as an experimentnt"
Four years after its
introduction, the heat of
public sentiment had toppled
government, brought
villification on the heads of
some of the country's leading
citizens, prompted an
unprecedented flow of
journalistic writing about
conditions in these islands and
produced a Commission of
Inquiry.
Since early 1966 the then
Opposition PLP, and before
that the Bahamas Christian
Council, had repeatedly
warned of the infiltration of
underworld elements into the
casino operations at Freeport.
The agitation of the
Opposition, aided by dozens of
articles in the foreign press,
eventually made gambling an
issue which the UBP
government, politically, could
no longer afford to ignore.
In 1967 casion gambling
cost the UBP the government.
It would be ironic if the PLP
government should fall on the
same issue.
BEAUTY GRADUATION
THE 16TH graduation
exercises and hair styling
contest of the Tropical School
of Beauty Culture will take
place Tuesday, December, 18
at 8.30 p.n. at the school on
Pattnn Street between Weet


By MIKE LOTHIAN

GOVERNMENT has no
intention of completing either
of the extensions to the
Princess Margaret Hospital
during 1974, if the C'apital
Development estimates are to
be taken at face value.
Many of the figures shown
in the 1974 budget's
development estimates under
the Ministry of Health head
can best be described as
"curious."

Of principal interest,
however, are the allocations
shown in the development
estimates for the main
extension, on the western side
of the hospital compound, and
the Eye Wing extension, on the
opposite side of the grounds.


Williams

reveals

election

platform
THE CONSTITUTION
should be changed to
eliminate executive control of
the law-making process,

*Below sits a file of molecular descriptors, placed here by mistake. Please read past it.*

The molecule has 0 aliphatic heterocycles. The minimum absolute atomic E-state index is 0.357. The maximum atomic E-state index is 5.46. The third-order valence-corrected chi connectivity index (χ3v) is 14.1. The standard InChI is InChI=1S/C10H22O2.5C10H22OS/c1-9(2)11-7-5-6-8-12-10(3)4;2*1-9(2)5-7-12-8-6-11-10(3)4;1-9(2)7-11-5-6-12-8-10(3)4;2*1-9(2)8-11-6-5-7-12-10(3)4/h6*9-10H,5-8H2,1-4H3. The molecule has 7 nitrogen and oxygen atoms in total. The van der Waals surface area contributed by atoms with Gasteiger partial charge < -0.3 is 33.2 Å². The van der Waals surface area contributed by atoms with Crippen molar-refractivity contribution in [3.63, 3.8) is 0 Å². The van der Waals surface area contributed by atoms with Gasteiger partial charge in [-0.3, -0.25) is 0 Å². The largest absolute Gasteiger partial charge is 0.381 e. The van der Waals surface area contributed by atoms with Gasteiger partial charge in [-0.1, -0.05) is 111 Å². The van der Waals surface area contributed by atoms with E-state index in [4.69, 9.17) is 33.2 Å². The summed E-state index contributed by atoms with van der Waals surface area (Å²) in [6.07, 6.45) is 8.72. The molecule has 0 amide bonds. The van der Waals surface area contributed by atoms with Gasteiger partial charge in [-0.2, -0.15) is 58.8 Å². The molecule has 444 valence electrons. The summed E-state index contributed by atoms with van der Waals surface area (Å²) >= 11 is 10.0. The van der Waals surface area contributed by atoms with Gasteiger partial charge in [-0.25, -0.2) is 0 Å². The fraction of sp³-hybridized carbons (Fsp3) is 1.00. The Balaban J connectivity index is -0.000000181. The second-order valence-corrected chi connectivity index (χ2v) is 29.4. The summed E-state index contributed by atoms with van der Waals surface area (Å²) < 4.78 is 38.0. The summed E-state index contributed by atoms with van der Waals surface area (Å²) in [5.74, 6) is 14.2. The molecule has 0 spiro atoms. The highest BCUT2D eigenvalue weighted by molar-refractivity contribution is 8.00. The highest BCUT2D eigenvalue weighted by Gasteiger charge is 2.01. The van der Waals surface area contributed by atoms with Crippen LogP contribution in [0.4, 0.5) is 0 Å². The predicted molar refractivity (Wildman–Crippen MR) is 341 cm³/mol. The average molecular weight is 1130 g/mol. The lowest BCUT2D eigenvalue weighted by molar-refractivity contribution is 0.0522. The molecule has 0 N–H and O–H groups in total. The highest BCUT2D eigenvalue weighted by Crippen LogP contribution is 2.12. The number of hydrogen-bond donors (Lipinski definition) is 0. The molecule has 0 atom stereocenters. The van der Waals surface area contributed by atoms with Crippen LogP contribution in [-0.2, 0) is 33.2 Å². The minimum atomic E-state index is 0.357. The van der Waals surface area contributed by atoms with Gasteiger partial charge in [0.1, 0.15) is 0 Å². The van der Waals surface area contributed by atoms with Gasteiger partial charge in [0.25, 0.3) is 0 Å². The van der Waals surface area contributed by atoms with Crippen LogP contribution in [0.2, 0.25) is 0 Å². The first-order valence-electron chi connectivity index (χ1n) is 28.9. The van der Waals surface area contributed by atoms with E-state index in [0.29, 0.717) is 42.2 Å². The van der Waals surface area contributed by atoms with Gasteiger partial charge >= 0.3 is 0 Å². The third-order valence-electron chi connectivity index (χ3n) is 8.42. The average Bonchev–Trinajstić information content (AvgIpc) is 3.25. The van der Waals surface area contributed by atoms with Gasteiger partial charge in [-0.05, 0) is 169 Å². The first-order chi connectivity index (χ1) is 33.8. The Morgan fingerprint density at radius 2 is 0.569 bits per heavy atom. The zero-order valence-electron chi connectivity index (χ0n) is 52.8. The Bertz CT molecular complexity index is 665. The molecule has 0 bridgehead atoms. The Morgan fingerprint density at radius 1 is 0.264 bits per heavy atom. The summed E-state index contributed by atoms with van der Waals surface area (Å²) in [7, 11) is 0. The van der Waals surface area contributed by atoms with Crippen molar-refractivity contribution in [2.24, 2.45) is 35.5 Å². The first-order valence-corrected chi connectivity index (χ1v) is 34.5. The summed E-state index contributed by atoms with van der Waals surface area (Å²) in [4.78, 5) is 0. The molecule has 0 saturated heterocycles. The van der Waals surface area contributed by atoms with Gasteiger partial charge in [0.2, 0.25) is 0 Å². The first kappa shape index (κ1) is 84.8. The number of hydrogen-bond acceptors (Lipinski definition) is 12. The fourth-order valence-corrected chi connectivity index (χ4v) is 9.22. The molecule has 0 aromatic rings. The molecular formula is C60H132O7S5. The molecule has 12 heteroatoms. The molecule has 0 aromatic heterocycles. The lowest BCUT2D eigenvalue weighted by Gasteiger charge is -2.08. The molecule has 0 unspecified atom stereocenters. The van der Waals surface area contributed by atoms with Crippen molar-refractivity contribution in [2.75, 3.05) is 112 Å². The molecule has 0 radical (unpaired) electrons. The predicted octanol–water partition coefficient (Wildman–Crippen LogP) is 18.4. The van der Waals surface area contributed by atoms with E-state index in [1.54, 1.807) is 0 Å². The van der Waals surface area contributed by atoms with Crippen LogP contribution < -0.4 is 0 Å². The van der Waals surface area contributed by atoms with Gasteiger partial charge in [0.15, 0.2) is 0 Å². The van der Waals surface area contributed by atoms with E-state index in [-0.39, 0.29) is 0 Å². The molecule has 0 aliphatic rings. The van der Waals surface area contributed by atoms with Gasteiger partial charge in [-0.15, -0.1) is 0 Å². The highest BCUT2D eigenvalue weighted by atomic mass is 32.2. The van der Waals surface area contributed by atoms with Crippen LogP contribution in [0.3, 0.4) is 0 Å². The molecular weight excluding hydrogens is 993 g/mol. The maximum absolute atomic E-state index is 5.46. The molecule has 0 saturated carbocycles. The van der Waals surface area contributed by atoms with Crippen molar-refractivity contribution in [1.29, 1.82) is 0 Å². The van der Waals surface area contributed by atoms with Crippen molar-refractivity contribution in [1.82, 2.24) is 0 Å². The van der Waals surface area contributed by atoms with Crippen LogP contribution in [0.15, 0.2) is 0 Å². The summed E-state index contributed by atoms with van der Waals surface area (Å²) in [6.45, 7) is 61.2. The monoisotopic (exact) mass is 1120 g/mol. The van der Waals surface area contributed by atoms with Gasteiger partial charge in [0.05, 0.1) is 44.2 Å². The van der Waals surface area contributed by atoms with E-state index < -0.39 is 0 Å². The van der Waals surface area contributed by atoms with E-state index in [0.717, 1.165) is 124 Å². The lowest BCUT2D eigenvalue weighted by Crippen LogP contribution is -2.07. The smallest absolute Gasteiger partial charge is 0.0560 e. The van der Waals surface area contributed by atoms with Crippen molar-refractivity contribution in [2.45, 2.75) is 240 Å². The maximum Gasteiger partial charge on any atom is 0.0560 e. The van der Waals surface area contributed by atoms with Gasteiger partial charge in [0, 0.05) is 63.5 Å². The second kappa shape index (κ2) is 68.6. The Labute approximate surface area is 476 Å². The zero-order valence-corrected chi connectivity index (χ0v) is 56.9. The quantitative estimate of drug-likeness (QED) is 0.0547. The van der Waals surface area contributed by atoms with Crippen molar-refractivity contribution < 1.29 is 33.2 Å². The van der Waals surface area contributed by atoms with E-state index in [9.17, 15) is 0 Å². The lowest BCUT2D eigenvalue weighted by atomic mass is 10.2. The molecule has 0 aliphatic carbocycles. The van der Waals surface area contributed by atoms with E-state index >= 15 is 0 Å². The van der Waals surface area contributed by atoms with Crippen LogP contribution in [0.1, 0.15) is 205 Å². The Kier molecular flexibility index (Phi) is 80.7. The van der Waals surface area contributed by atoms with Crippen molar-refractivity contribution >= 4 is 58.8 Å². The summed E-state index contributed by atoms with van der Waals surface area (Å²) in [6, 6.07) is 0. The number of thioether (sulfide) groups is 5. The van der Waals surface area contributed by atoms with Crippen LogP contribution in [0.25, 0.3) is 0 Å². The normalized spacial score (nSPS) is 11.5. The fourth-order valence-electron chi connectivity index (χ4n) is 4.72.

unionist Dudley Williams
advocates.
Mr. Williams on Saturday
revealed his platform for the
January 18 St. Barnabas
by-election.
A major plank was
constitutional amendment to
reflect "anti-totalitarian
positions, buttressed by a
strengthening of the
democratic process.'"
Mr. Williams, contesting
the by-election under the
.patronage ,of several major
trade unions, said he would
like to see senators elected,
rather than appointed, and
given considerably more
power to review laws passed
by the House of Assembly.
Further, he would like to
have the Cabinet "taken out
of the House." He charged
that under the existing
system, the executive branch
of Govern ment as represented
by the Cabinet exercised too
much influence over the
actions of the legislature.
He said Cabinet Ministers
should be drawn not from the
House membership, but from
whatever sources provided
the best executive material.
Mr. Williams also wants a
"full-employment, high-wage
economy," equitable price
control, and a strong policy
of friendship with the U.S.
(including the promotion of
good relations with the black
minority in the U.S.)
The unionist said he also
advocates Bahamianisation,
but tempered with
acceptance of the need for
expatriates in certain areas
for which Bahamians are not
available.
Mr. Williams added that he
wanted to promote more
positive dialogue between
Government, business and
labour, based on the principle
that none of the three adopt
a position which is not
subject to compromise in the
interest of the other two.
In St. Barnabas. Mr,
Williams said, he wants to see
jobs, youth recreation
facilities, reviatlisation of
business principally through
tax relief, and studies of the
housing and health situations.

Adam Foster

dies aged 53
MR. ADAM Foster, 53, of
Baycroft Apartments, died
suddenly of a heart attack
yesterday at the Lyford Cay
Medical Centre.
Mr. Foster, a chartered
accountant with Price
Waterhouse for 26 years,
moved with his wife to the
Bahamas in January.
He worked previously with
Price Waterhouse in his home
city of Ottawa, Canada, New
York, Washington, Montreal
and Melbourne, Australia.
A member of the Institute
of Chartered Accountants in
Canada, Mr. Foster was also an
active member of the Canadian
Men's Club.
He is survived by his wife
Gladys, a daughter Kathryn of
Melbourne and a brother
Wesley of Ottawa.


According to the budget, $3
million is to be spent on the
main extension next year but,
also according to the budget,
Government expects to have
$3.8 million worth of work
still to be done on the project
When the year is ended.
.1 CURIOSITIES

The budget shows no
allocation whatever during
1974 for the Eye Wing
extension, although when the
cOnstruction contract was
signed with Guarantee Builders
in October, Works Minister
Simeon Bowe said completion
was scheduled for September,
1974.
Other curiosities under the
Ministry of Health head in the
development estimates: